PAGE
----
- Although no one knows what causes panic attacks, it is possible to stop them.
- One quick maneuver involves activating the diving reflex.
- It's a basic distress-tolerance skill for those times we feel overwhelmed.
Panic attacks are seemingly formidable adversaries. They're frequently described as merciless, unrelenting, and striking without warning or provocation. Are panic attacks the enemy? Or are they mere messages about our stress levels?
The Diagnostic and Statistical Manual of Mental Disorders (5th Edition) or DSM-5, describes panic attacks as "an abrupt surge of intense fear or intense discomfort that reaches a peak within minutes," followed by a series of physical symptoms, including sweating, trembling, dizziness, and racing heart. According to the Anxiety and Depression Association of America, panic disorder affects 6 million adults, or 2.7 percent of the U.S. population. Panic disorder is defined as recurrent and unexpected panic attacks and persistent concern about additional attacks or their consequences.
Of note, individuals with other psychiatric conditions can also experience panic attacks, more specifically individuals with social anxiety disorder, or SAD. A 2015 study even suggested that situational panic attacks associated with the fear of specific social situations such as public speaking could aid in diagnosing the severity of SAD.
What are the Symptoms?
According to the DSM-5, panic attacks entail at least four of the following physical symptoms:
- Pounding or racing heart
- Breathing problems
- Weakness or dizziness
- Tingly or numb hands
- Chest pain
- Stomach pain
- Derealization (when people and objects seem unreal)
- Depersonalization (being detached from oneself)
- Fear of losing control or "going crazy"
- Fear of dying
What Causes Panic Attacks?
There is no known cause of panic attacks, but the medical and psychological fields have several theories. These theories include genetics; a chemical imbalance of neurotransmitters such as serotonin, GABA, and cortisol; adverse childhood experiences; and hyperactive regions of the brain associated with fear and memory, such as the hippocampus, amygdala, and medial prefrontal cortex.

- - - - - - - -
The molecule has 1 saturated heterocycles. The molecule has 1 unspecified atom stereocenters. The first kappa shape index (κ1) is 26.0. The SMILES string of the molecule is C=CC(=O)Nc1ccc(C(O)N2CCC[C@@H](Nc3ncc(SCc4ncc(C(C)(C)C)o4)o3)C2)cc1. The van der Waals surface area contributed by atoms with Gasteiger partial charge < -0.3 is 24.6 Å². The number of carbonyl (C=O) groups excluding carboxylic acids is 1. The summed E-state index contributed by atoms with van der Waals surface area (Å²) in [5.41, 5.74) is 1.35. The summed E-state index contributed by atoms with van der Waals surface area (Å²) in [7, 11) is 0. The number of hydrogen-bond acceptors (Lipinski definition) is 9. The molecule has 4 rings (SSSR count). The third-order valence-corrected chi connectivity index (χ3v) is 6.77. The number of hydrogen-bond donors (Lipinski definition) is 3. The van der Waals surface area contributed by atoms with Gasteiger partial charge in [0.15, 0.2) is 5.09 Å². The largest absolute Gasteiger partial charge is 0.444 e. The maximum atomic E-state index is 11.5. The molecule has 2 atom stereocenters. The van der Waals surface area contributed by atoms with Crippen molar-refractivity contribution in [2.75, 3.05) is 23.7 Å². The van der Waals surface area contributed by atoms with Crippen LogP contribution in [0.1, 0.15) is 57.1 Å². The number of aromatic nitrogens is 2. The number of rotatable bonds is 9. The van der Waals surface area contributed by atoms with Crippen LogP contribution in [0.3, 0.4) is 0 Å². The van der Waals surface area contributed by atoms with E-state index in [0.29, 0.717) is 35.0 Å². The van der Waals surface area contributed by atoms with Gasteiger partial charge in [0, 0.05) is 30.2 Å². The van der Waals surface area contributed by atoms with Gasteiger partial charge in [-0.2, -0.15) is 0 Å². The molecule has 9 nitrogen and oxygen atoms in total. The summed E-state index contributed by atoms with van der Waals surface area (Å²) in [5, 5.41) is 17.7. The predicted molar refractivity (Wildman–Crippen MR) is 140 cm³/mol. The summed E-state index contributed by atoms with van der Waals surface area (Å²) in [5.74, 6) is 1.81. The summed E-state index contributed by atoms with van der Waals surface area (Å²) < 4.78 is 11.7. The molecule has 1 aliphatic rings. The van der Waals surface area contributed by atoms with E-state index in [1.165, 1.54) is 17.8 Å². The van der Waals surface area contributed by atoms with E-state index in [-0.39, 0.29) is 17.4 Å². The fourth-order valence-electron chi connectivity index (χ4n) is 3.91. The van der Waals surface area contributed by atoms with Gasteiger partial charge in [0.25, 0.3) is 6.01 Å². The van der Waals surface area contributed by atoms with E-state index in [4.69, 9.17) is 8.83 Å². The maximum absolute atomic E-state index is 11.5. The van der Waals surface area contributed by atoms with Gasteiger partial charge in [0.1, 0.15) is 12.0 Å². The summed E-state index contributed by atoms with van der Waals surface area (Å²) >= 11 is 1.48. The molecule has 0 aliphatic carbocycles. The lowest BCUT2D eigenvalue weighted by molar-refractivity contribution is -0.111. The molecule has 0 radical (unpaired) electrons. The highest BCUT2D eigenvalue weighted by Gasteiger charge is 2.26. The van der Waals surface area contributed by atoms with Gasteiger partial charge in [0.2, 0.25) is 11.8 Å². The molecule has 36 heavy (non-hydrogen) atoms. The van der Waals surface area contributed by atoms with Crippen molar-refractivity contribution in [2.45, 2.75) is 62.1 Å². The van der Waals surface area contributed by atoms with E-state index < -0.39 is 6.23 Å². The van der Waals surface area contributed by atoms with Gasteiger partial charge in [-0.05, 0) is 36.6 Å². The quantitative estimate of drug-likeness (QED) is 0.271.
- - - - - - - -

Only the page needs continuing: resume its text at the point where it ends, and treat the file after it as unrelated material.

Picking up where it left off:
Please note that these tips do not remedy the root cause of panic attacks. They are simply coping skills to help empower you and to assist in regulating your emotions.
Activate Your Diving Reflex
Materials Needed: Bowl of Cold Water Between 55-65 Degrees Fahrenheit, Ice if Necessary
Please note that it's recommended that the water temperature not fall below 50 degrees Fahrenheit as you could experience facial pain during submersion.
Disclaimer: If you have a pre-existing allergy, medical, heart, or blood pressure condition, please consult your Primary Health Care Physician before trying this exercise.
This technique is a go-to distress-tolerance skill taught in Dialectical and Behavior Therapy (DBT) for use when our emotions are at an all-time high—and we can all agree that 2020 left us in need of more coping skills. Activating our innate mammalian diving reflex is an easy and holistic way to get heart rate down—and down fast.
All mammals, including us, are equipped with this ancient safety instinct. Researchers suggest that the evolutionary adaptation may have developed to help conserve oxygen during times of asphyxiation, such as drowning. The primal reflex is activated when receptors in our faces, specifically, our nostrils and sinuses, are subjected to and submerged in cold water.
The technique entails dipping our faces in a bowl of water below 70 degrees Fahrenheit (but not below 50 degrees Fahrenheit) for 10 -20 seconds, coming up for a breath, and repeating the process up to three times.
Please feel free to alter the amount of time holding your breath according to your comfort level. The immediate effects of "tipping" the temperature include activation of the parasympathetic nervous system, the branch of our autonomic nervous system responsible for rest and relaxation, and a sudden and substantial decrease in heart rate. What could be more useful for a panic attack?
Suppose the panic attack strikes while you're at school or work, and using a bowl of water isn't feasible. In that case, you could always utilize a portable instant cold pack and place it across your sinuses (covering eyebrows and cheekbones) while holding your breath, but this could diminish the effects for adults.
Watch the diving reflex demonstration below.
American Psychiatric Association. (2013). Diagnostic and statistical manual of mental disorders (5th ed.). https://doi.org/10.1176/appi.books.9780890425596
Linehan, M., M., (2014). DBT Training Manual. New York, NY: The Guilford Press.
Rathus, J. H., & Miller, A. L. (2015). DBT®skills manual for adolescents. Guilford Press.